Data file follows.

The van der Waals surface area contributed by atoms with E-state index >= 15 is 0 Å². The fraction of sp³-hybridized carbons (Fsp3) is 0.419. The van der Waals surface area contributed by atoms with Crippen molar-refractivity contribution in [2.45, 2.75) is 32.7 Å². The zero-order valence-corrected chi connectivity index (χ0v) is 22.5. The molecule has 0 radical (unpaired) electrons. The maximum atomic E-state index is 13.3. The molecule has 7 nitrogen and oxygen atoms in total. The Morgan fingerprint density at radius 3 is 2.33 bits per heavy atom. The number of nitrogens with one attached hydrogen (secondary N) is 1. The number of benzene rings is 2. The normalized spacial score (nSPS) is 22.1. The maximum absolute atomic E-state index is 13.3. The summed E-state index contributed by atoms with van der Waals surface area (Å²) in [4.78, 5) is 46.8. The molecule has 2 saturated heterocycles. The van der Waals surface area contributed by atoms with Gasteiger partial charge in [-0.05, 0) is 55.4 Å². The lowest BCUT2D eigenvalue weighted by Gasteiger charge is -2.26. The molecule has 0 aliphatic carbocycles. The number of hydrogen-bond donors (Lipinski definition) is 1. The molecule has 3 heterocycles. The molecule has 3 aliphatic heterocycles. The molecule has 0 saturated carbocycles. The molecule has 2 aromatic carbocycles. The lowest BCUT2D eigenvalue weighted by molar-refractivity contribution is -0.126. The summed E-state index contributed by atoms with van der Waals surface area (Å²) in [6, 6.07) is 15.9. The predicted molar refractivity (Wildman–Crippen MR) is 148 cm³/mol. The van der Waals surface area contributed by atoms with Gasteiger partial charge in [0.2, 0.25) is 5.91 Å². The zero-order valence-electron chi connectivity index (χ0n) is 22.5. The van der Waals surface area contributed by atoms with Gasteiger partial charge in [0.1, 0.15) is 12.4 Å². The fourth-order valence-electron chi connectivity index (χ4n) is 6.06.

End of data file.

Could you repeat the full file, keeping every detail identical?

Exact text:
The van der Waals surface area contributed by atoms with E-state index >= 15 is 0 Å². The fraction of sp³-hybridized carbons (Fsp3) is 0.419. The van der Waals surface area contributed by atoms with Crippen molar-refractivity contribution in [2.45, 2.75) is 32.7 Å². The zero-order valence-corrected chi connectivity index (χ0v) is 22.5. The molecule has 0 radical (unpaired) electrons. The maximum atomic E-state index is 13.3. The molecule has 7 nitrogen and oxygen atoms in total. The Morgan fingerprint density at radius 3 is 2.33 bits per heavy atom. The number of nitrogens with one attached hydrogen (secondary N) is 1. The number of benzene rings is 2. The normalized spacial score (nSPS) is 22.1. The maximum absolute atomic E-state index is 13.3. The summed E-state index contributed by atoms with van der Waals surface area (Å²) in [4.78, 5) is 46.8. The molecule has 2 saturated heterocycles. The van der Waals surface area contributed by atoms with Gasteiger partial charge in [-0.05, 0) is 55.4 Å². The lowest BCUT2D eigenvalue weighted by Gasteiger charge is -2.26. The molecule has 0 aliphatic carbocycles. The number of hydrogen-bond donors (Lipinski definition) is 1. The molecule has 3 heterocycles. The molecule has 3 aliphatic heterocycles. The molecule has 0 saturated carbocycles. The molecule has 2 aromatic carbocycles. The lowest BCUT2D eigenvalue weighted by molar-refractivity contribution is -0.126. The summed E-state index contributed by atoms with van der Waals surface area (Å²) in [6, 6.07) is 15.9. The predicted molar refractivity (Wildman–Crippen MR) is 148 cm³/mol. The van der Waals surface area contributed by atoms with Gasteiger partial charge in [0.2, 0.25) is 5.91 Å². The zero-order valence-electron chi connectivity index (χ0n) is 22.5. The van der Waals surface area contributed by atoms with Gasteiger partial charge in [0.1, 0.15) is 12.4 Å². The fourth-order valence-electron chi connectivity index (χ4n) is 6.06.